Kakamigahara Aerospace & Science Museum


The Kakamigahara Aerospace & Science Museum closed for renovation at the end of September 2016 and reopened in 2018. After a first visit in 2013, time for another visit to see the changes they’ve made. But first a little bit of history.


Kakamigahara is the location of Japan's second airstrip built in 1917. The surrounding area was, and is, an important manufacturing site for both military and transport aircraft. Now better known under the name of Gifu (pronounced Gihu) airbase.


The airbase is used by the Japan Air Self-Defense Force making it the oldest existing air force base in Japan.

This makes it a interesting place for spotters outside the airbase.


When walking from the parking lot to the entrance of the museum. You are greeted by some big airframes outside in the courtyard in front of the museum. Because they are displayed outside they look a little scruffy, but still worthwhile.

Entering the new refurbished museum, the amount of light in the main display hall is very noticable. This tempted me to take pictures without a flash. A first for me, still have to work on this skill. The results are not my best. The hall were the Kawasaki Ki-61 Hien is displayed is in contrast very dark. Emphasizing the “Hien” which is highlighted.

All the aircraft (jets and props), and helicopters on display all have a direct history with the airbase. All bearing Gifu Squadron markings. The odd one out is a “Blue Impulse” F-2. Do not know the idea behind this. All of the other non Gifu related aircraft which were on display in 2013 are now gone.


Most of the artifacts on display are testbed aircraft or are modified airframes for testing.

The most interesting ones are:




X-5 flying boat ( never entered production)

Flying bed

VTOL transport aircraft (Which dominates the main hall)

As everything in Japan the artifacts displayed are in immaculate condition to say the least.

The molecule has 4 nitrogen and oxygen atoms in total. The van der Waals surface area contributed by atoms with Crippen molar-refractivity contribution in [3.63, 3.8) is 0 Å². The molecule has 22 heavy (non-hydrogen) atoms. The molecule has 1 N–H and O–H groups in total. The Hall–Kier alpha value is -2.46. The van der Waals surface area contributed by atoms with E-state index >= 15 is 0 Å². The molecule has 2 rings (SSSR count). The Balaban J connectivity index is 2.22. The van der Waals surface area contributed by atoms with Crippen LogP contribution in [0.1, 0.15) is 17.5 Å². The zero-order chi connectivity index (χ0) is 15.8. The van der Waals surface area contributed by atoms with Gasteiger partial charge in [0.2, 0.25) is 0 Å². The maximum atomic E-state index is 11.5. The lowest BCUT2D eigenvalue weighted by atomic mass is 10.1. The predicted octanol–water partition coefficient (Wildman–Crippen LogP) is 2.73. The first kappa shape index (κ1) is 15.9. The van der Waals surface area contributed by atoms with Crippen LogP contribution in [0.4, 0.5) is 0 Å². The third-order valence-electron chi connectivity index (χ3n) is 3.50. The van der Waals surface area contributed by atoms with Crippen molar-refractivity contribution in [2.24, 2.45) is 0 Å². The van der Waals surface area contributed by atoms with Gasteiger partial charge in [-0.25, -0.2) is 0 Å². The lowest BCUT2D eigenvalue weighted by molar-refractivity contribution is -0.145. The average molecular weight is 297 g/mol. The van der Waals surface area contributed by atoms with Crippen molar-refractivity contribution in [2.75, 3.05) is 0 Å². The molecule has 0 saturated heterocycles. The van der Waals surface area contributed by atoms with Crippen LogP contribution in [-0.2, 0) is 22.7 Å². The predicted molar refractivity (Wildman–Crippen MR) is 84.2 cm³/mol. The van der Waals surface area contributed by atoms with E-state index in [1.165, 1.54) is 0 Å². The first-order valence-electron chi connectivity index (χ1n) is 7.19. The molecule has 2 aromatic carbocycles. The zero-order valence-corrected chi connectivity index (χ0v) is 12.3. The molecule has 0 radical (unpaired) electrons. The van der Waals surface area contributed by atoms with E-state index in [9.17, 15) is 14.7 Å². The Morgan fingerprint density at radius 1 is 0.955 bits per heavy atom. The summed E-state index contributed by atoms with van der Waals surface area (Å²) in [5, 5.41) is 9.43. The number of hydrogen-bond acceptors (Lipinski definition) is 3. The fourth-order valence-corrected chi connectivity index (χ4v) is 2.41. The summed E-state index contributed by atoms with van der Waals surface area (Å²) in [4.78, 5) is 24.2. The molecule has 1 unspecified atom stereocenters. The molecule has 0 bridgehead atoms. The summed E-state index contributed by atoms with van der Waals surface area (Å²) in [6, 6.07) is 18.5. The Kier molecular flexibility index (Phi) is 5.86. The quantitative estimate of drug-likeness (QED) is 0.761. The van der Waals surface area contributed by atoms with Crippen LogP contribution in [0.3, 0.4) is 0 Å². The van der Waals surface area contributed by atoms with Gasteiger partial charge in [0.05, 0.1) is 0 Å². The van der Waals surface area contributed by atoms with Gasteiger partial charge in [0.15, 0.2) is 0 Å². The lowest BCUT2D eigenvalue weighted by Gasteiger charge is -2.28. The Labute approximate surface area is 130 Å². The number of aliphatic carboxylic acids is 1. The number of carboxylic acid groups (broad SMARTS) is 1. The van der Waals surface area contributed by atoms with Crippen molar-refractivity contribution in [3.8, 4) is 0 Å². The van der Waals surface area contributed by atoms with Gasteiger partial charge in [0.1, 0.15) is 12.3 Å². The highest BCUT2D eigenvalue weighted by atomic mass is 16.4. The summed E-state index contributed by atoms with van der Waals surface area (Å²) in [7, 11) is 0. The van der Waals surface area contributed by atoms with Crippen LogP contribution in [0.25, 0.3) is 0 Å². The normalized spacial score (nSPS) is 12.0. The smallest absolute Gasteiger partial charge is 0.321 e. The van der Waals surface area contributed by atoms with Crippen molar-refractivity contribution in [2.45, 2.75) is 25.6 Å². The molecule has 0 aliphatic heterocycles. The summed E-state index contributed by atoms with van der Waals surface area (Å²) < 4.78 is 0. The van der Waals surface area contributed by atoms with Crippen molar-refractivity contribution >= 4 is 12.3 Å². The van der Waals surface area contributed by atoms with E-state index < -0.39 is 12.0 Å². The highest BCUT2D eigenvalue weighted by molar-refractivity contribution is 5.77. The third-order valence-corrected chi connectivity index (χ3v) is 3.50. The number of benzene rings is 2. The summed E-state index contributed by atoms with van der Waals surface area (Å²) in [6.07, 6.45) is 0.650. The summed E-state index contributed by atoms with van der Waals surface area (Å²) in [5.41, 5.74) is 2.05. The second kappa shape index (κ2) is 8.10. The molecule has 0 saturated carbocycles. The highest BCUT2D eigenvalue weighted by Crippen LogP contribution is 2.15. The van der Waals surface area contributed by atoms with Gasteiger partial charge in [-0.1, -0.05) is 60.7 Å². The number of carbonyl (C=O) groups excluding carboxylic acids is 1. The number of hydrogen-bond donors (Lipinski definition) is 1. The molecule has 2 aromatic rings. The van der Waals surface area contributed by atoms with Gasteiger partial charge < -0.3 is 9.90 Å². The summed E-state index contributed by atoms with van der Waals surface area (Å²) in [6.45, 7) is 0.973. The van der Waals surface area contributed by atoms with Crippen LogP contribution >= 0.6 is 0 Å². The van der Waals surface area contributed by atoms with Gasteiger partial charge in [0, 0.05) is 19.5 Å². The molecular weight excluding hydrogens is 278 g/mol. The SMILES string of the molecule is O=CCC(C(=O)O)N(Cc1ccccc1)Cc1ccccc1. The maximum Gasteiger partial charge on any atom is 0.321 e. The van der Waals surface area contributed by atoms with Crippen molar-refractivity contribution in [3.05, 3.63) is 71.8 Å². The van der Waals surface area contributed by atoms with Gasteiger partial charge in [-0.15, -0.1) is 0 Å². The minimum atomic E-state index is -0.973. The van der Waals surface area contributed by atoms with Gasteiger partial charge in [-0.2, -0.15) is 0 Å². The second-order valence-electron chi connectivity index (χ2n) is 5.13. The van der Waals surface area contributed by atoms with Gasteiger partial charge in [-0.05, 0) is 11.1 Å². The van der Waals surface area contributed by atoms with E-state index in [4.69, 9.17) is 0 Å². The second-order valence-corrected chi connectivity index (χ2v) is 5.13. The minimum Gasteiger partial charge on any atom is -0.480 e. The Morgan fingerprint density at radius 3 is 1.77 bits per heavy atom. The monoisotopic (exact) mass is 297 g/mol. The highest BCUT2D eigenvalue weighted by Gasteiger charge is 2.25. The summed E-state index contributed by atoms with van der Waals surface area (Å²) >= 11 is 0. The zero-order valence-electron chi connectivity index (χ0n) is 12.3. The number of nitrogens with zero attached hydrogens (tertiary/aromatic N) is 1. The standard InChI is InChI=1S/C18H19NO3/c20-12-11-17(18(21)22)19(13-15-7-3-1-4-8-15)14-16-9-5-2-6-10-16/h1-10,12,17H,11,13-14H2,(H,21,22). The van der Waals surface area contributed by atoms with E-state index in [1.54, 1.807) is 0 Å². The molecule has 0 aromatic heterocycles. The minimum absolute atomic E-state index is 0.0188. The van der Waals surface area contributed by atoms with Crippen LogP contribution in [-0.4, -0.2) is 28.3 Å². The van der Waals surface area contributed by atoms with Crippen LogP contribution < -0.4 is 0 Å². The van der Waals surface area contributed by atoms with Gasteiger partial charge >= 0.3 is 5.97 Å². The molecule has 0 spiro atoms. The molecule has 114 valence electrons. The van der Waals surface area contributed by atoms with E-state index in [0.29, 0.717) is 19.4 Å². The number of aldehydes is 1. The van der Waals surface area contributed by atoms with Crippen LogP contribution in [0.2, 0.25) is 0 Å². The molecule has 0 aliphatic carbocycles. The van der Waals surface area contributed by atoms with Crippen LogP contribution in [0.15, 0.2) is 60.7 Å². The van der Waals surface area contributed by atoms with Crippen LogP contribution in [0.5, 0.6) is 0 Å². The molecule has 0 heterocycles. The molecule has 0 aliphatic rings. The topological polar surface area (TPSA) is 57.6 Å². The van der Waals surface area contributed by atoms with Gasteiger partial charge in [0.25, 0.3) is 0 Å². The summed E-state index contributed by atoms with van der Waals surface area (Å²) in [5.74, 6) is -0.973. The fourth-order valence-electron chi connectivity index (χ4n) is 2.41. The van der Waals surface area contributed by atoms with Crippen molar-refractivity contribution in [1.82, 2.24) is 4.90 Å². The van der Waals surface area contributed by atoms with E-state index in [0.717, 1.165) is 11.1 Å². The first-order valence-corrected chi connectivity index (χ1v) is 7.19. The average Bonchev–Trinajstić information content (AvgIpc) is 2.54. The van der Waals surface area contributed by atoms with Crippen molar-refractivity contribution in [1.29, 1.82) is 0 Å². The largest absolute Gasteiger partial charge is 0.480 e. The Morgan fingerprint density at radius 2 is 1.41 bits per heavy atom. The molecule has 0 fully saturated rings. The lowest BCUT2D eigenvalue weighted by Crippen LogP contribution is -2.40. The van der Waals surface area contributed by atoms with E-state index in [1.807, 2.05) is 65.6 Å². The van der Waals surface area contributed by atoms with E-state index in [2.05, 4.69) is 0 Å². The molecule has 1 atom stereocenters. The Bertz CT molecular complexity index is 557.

Especially the Kawasaki Ki-61 “Hie” is displayed in a splendid manner. The sole surviving airframe is restored to perfection in bare metal. Some exterior JASDF markings are projected with a laser onto the airframe. I spent a lot of time here to admire and photograph this beauty. The Mitsubishi Zero in the same hall is a replica, so I could not be bothered to take pictures of that one.

The Kakamigahara Aerospace & Science Museum also houses various displays concerning the Japanese space exploration . Housed on the second level of the museum. Here you also get  a splendid view of the aircraft on display at ground level.


Additional to all the airframes on display there are plenty of scale models and photographic placards to tell the story behind Gifu airbase.

And to make things very easy for foreigners visiting this museum they are bilingual, Japanese and English.


The last spot I visited was the museum shop. A neat little shop with very interesting stuff on sale. Bought two books regarding the restoration of the Kawasaki “Hien”. All Japanese of course but plenty of splendid pictures. And yes I’m an addict when it comes to detail shots of aircraft.


I must say that this was a very nice revisit of this museum. It really has improved. In the way they sorted out their collection and in the way they are displayed.


Text & photography: Ludo Kloek